But we must always be careful to guard ourselves from demanding a Paul in our lives. There will be a time when discipleship happens if we pursue the Lord, but after we have had that period of discipleship under a Paul-type figure, there is danger in looking for the next Paul in our lives.

This danger will lead you to bitterness toward those you place expectations on to be the Paul in your life. This type of self-righteousness declares that people don’t understand their responsibility to invest in people (me) and is always looking for someone else to teach them how to live.

All of us must eventually become big kids and stop being little kids waiting for the big brother to show us the way. This is what God has been impressing upon me. There comes a time when you’ve been invested in and sent, when it’s your turn to be the big kid, figure out some of your life challenges on your own and stop demanding that there be a Paul to show you the way.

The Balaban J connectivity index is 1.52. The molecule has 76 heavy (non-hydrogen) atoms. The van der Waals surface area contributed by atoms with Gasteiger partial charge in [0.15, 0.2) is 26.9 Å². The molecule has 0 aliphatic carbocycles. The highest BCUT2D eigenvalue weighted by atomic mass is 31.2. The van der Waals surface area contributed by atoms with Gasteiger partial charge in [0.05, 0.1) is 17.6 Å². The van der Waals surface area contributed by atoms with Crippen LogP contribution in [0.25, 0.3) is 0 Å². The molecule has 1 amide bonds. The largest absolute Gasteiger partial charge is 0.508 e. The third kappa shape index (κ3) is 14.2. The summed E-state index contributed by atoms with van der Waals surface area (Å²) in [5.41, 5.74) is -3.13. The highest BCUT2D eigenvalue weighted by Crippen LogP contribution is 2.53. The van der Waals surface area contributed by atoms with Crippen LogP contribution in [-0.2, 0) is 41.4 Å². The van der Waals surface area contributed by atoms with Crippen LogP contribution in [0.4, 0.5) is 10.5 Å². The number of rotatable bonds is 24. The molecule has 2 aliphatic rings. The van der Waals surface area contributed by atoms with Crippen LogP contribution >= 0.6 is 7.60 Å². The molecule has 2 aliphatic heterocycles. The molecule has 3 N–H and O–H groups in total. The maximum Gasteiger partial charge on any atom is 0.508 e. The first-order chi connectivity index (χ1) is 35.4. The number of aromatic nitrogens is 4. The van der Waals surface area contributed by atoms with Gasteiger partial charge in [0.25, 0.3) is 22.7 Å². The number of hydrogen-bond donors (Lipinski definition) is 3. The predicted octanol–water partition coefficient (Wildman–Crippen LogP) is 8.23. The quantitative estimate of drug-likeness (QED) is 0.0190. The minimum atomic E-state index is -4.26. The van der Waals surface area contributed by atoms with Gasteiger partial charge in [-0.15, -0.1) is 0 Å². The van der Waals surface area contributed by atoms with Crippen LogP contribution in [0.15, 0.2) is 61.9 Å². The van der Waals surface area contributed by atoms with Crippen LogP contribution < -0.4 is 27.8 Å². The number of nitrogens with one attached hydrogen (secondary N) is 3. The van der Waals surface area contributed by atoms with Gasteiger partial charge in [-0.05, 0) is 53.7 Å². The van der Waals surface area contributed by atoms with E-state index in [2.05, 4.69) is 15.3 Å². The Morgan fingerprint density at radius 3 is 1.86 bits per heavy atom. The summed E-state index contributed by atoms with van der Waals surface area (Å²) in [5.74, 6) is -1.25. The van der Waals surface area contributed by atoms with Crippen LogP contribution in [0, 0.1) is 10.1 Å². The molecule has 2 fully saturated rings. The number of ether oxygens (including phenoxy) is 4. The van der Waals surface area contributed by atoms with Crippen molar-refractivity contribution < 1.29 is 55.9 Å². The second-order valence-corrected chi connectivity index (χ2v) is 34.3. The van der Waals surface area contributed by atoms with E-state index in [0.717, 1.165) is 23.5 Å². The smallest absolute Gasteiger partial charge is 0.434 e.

We have to step away from discipleship myths that sound wise, but are foolish in application. We must look to Christ as our primary discipler through the work of the Holy Spirit in the scriptures, then trust that God has brought a community of Christ followers to teach us, whether young in their faith or seasoned.

We don’t move on from being learners, but eventually we must step into the discipler role. Jesus promises to always be with His disciples, but that doesn’t stop Him from sending them to be His disciplers of all peoples.

Let’s become a community of Christ followers who understand a disciple is also a disciple-maker.


Filed under Church Life, Missional Communities